Carol Vorvain (@writersboon) is an Australian international lawyer, mediator, author and founder of Writers Boon. Her books, When Dreams are Calling, Why not? - The island where happiness starts with a question and A Fool in Istanbul - The adventures of a self-denying workaholic have been featured in a number of travel magazines including the International Traveller magazine and can be found in libraries, bookstores and on Amazon.
Many authors are fully aware that having a good online presence is crucial.
They are becoming increasingly aware that their readers, both young and old, are using the internet to find more books to read.
So, they dive into social media, but they skip entirely the research and planning phase.
They chase away the thought that perhaps there is a science behind social media interactions. They don’t try to really understand how social media works, what purpose each channel serves. They post without a goal.
And ultimately, they suffer of… neglect. They get the likes, but they don’t get the readers.
In this post, we’ll explore some of the don'ts on Facebook, Twitter, Google+.
1. Ignoring comments, questions and pretty much everyone else
Acting like you are the only person that’s worth talking about is a sure recipe for social media failure.
If potential readers are asking you questions, you need to respond. You need to thank people for retweets and Facebook page likes.
Learn to harness the power of social media to facilitate two-way conversations with people you’ve never met face to face.
2. Spam your fans, followers with sales pitches
People who follow you on social media will quickly get bored if all you are doing is saying “Buy my book.”
Try sharing interesting articles on topics related to your books.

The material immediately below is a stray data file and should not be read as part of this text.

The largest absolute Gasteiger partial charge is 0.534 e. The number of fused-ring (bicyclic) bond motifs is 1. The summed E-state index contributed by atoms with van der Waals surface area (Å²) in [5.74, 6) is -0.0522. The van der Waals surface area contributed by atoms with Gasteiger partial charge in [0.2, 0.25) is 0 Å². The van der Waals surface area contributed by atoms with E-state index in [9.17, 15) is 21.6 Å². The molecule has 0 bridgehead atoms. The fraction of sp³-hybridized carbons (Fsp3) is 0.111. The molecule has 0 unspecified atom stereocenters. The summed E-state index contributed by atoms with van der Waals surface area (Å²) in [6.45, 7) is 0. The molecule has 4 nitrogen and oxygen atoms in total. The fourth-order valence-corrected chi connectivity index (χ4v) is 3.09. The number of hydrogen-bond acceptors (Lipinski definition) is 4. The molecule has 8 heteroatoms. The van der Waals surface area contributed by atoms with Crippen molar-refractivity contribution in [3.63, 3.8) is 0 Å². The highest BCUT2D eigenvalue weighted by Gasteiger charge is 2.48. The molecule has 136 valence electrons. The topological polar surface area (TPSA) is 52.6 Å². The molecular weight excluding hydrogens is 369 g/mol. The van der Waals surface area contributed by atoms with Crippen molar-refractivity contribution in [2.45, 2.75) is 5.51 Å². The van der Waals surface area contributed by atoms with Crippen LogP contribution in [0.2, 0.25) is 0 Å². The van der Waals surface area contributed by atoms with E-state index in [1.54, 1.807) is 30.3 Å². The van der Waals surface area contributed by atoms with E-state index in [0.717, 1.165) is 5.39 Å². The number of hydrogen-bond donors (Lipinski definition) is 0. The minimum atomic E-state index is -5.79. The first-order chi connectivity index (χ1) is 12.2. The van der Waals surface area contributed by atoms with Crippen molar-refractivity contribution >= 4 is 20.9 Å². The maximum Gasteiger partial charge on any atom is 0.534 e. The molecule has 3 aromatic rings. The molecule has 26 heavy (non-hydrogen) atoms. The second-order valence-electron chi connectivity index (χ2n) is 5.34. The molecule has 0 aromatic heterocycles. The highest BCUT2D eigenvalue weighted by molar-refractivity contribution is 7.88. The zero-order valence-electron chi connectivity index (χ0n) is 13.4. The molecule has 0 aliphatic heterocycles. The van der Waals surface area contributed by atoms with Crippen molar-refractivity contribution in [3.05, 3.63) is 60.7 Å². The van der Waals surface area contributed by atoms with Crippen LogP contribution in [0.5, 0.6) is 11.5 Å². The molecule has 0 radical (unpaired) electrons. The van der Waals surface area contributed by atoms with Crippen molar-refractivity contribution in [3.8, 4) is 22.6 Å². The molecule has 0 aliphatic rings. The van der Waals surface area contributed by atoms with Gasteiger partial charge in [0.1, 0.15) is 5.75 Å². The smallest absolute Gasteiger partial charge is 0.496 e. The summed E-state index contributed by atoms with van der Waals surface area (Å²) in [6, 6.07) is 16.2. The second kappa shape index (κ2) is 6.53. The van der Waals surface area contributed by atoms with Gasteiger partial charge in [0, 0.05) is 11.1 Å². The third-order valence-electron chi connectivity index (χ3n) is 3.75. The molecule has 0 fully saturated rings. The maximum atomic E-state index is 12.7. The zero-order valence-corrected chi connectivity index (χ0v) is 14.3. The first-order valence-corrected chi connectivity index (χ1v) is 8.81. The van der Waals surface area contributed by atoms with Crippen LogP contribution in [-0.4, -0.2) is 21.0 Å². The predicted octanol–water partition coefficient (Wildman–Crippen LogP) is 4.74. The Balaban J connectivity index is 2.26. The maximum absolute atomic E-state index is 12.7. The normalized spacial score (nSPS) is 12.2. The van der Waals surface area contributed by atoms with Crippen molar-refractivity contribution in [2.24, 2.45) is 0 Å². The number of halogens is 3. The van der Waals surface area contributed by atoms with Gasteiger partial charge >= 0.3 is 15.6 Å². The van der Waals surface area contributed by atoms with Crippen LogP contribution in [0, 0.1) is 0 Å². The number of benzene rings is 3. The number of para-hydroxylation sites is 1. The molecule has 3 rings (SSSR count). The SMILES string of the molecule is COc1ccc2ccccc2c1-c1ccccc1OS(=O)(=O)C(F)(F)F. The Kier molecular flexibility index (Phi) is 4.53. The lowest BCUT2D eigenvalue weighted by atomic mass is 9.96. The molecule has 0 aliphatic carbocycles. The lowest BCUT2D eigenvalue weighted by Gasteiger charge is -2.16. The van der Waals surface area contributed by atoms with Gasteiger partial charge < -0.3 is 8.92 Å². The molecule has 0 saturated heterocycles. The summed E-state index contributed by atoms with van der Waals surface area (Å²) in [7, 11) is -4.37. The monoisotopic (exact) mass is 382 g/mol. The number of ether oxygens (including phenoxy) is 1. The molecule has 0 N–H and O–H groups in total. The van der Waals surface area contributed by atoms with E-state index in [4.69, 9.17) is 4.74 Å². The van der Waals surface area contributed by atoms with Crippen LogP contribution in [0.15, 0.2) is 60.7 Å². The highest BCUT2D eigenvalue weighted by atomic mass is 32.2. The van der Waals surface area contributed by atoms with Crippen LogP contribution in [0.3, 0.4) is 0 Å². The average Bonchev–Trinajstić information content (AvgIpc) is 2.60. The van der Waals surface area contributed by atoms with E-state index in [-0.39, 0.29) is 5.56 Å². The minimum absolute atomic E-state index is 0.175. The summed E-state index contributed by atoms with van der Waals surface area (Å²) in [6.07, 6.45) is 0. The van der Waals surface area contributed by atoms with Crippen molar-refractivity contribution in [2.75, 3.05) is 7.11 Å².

Stop sending private Twitter messages with offers of free books.
You might have your account blocked.
I’m not saying you should not mention that your new book is out today. Or that it is on sale. Or that you have been invited to a writers’ event.
And I’m certainly not saying that you should only share other people’s news and articles.
Just mix them up a bit.
3. Prioritizing quantity over quality
There is a fine line between being engaging and spamming. Resist the temptation to share something every minute of the day.
Stick to meaningful, high-quality content that resonates with your target audience.
4. Using hashtags willy-nilly for no reason
Hashtags must be relevant. I repeat. Hashtags must be relevant.
Don’t use #amwriting if your post is about reading just because you think #amwriting is a popular hashtag that will send your message to millions of users.
You might think you’re interesting, but unless you really want to keep portraying yourself as a victim and ultimately a loser, stop complaining about every single thing. Stop complaining about your lack of inspiration, how hard is to land a publishing deal, or how much money writers make nowadays.
6. Posting about politics
Yes, I know, Trump has been named “person of the year.” Yes, I know, some of you might hate him, while others might love him. It looks like it’s hard for anyone to remain neutral on the topic.
But, please, understand that as an author, you are a public figure too and no matter what your opinions are, expressing them will offend some people. You will lose those readers and your latest freshly launched fantasy romance book will suffer. Is it really worth it?
7. Recycling your old posts again and again
- Although it is quite usual to promote the same post five or six times during the day – like BuzzFeed does - you should watch out for overdoing it. Not everything has a shelf life of forever. Don’t share news of publishing events that happened in 2013 if your business promises to keep authors up to date. You will look totally unprofessional.
- Don’t bet on people not paying attention. Because if they do, you are in trouble.
- Try planning ahead. Make sure that the same posts are shared not one after another, but several hours apart.
8. Making scheduled posts your ONLY posts
Scheduling posts does not mean you do not need to engage online.
And it certainly doesn’t mean your marketing is over, that now, you can go on holiday. No. Scheduling posts only frees up more of your time to engage with your followers, participate in Twitter chats, Facebook live events and so on.
9. Using every social network available
Less is more. Remember this and don’t try to build a presence on each social media channel, unless you want to fail miserably. Stick to the channels where the readers of your genre are.
10. Worry only about selling your book
Don’t worry about selling your book. Worry more about being engaging and thankful.
This last one will take you far. It will make sure you are not getting lost in the sand of social media.